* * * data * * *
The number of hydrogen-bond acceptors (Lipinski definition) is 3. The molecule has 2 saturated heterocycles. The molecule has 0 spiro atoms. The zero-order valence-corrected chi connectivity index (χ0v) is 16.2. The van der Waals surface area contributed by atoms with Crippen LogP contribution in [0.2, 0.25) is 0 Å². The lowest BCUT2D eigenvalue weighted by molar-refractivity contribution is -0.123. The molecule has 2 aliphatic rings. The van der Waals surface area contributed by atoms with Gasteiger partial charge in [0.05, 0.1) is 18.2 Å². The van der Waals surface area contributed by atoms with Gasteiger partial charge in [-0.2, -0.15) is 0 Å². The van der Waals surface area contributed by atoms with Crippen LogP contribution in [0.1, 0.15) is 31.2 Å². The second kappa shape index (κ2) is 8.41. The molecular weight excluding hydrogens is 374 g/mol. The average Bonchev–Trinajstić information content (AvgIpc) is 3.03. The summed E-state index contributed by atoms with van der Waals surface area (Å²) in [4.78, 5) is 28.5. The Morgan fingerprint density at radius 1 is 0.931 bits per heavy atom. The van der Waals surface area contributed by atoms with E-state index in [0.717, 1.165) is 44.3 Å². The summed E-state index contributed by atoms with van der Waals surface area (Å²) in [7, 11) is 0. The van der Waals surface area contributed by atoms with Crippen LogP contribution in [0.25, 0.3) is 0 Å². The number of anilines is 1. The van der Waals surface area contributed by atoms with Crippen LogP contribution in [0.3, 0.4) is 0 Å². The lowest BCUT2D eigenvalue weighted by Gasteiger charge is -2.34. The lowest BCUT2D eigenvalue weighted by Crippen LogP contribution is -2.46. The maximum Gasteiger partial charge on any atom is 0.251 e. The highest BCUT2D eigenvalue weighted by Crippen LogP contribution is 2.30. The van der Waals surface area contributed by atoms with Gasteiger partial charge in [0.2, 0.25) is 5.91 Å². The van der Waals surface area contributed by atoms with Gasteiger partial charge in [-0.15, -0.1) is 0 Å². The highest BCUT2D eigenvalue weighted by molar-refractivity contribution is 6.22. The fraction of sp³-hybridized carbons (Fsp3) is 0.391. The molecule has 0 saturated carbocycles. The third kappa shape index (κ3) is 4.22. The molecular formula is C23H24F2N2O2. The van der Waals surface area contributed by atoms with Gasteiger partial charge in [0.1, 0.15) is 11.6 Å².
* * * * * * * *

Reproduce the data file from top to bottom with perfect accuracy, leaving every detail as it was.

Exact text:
The number of hydrogen-bond acceptors (Lipinski definition) is 3. The molecule has 2 saturated heterocycles. The molecule has 0 spiro atoms. The zero-order valence-corrected chi connectivity index (χ0v) is 16.2. The van der Waals surface area contributed by atoms with Crippen LogP contribution in [0.2, 0.25) is 0 Å². The lowest BCUT2D eigenvalue weighted by molar-refractivity contribution is -0.123. The molecule has 2 aliphatic rings. The van der Waals surface area contributed by atoms with Gasteiger partial charge in [0.05, 0.1) is 18.2 Å². The van der Waals surface area contributed by atoms with Gasteiger partial charge in [-0.2, -0.15) is 0 Å². The van der Waals surface area contributed by atoms with Crippen LogP contribution in [0.1, 0.15) is 31.2 Å². The second kappa shape index (κ2) is 8.41. The molecular weight excluding hydrogens is 374 g/mol. The average Bonchev–Trinajstić information content (AvgIpc) is 3.03. The summed E-state index contributed by atoms with van der Waals surface area (Å²) in [4.78, 5) is 28.5. The Morgan fingerprint density at radius 1 is 0.931 bits per heavy atom. The van der Waals surface area contributed by atoms with E-state index in [0.717, 1.165) is 44.3 Å². The summed E-state index contributed by atoms with van der Waals surface area (Å²) in [7, 11) is 0. The van der Waals surface area contributed by atoms with Crippen LogP contribution in [0.25, 0.3) is 0 Å². The number of anilines is 1. The van der Waals surface area contributed by atoms with Crippen LogP contribution in [0.3, 0.4) is 0 Å². The lowest BCUT2D eigenvalue weighted by Gasteiger charge is -2.34. The lowest BCUT2D eigenvalue weighted by Crippen LogP contribution is -2.46. The maximum Gasteiger partial charge on any atom is 0.251 e. The highest BCUT2D eigenvalue weighted by Crippen LogP contribution is 2.30. The van der Waals surface area contributed by atoms with Gasteiger partial charge in [0.2, 0.25) is 5.91 Å². The van der Waals surface area contributed by atoms with Gasteiger partial charge in [-0.15, -0.1) is 0 Å². The highest BCUT2D eigenvalue weighted by molar-refractivity contribution is 6.22. The fraction of sp³-hybridized carbons (Fsp3) is 0.391. The molecule has 0 saturated carbocycles. The third kappa shape index (κ3) is 4.22. The molecular formula is C23H24F2N2O2. The van der Waals surface area contributed by atoms with Gasteiger partial charge in [0.1, 0.15) is 11.6 Å².